The Department of Health has set up a Obstructive Sleep Apnoea (OSA) Working Group with a brief to produce a report outlining recommendations for the Department of Health’s (DH) Respiratory Programme Board on a clinically effective strategy to improve outcomes for adults with obstructive sleep apnoea (OSA) from April 2013.
Consultant ENT surgeon, and founder of the Sleeping Disorders Centre, Michael Oko, welcomed the formation of the working group:
“I am looking forward to contributing to the work of DH in this important area. Awareness of sleep apnoea and its associated risks has been historically low, with many sufferers undiagnosed. However, evidence shows that the condition is widespread with around 4% of the population affected, and there is a growing body of evidence linking the condition to an increased risk of stroke, heart failure, diabetes, and other serious illnesses. The rising tide of obesity and cardiovascular disease, coupled with the increasing public awareness of sleep apnoea, will mean that diagnosis of sleep apnoea is set to keep rising and we will need to have a strategy in place to cope with this growth in demand for sleep apnoea services in the UK”.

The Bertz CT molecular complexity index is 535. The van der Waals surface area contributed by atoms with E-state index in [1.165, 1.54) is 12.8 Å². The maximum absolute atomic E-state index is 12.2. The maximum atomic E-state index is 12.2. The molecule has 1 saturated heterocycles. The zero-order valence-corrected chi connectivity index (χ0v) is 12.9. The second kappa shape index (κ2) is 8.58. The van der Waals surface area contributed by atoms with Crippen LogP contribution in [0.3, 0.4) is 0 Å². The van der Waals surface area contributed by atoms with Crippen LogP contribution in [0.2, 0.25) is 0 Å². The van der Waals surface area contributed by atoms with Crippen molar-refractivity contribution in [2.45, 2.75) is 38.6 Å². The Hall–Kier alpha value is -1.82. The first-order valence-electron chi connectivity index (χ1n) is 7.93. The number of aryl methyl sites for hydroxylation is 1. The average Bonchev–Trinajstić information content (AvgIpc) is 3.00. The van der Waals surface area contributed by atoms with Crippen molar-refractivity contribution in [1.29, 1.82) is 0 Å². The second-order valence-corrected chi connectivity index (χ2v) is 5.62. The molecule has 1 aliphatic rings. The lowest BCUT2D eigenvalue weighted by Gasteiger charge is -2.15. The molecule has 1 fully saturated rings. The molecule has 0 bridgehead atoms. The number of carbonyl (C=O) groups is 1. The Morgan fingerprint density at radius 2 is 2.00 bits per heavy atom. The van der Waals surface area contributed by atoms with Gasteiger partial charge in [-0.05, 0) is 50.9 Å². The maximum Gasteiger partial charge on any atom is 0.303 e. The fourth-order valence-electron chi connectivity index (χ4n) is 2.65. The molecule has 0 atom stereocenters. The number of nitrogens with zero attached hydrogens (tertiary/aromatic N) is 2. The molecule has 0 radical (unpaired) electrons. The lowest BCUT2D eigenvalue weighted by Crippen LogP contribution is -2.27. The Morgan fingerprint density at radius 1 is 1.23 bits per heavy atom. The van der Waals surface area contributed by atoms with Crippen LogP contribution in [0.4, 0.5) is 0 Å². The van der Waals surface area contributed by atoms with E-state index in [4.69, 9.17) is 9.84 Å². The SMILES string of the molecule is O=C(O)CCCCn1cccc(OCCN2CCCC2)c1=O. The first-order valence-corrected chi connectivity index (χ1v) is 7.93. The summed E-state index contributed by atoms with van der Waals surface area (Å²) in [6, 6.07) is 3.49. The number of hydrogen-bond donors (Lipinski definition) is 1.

The terms of reference of the working group, which met for the first time on 19 July, include identifying the quality and economic costs to the NHS of the burden of OSA; reviewing current initiatives and incentives to improve the quality of care for people with OSA; prioritising interventions that will have the most impact on improving quality, outcomes and procurement of equipment; highlighting the impact of OSA on patients with co-morbidities including those with hypertension, obesity, stroke, cardiovascular disease, heart failure and diabetes; and to align development of the strategy with the objectives of the Outcomes Strategy for COPD and Asthma and existing work undertaken by the BLF, BTS, ARTP Sleep and British Sleep Society.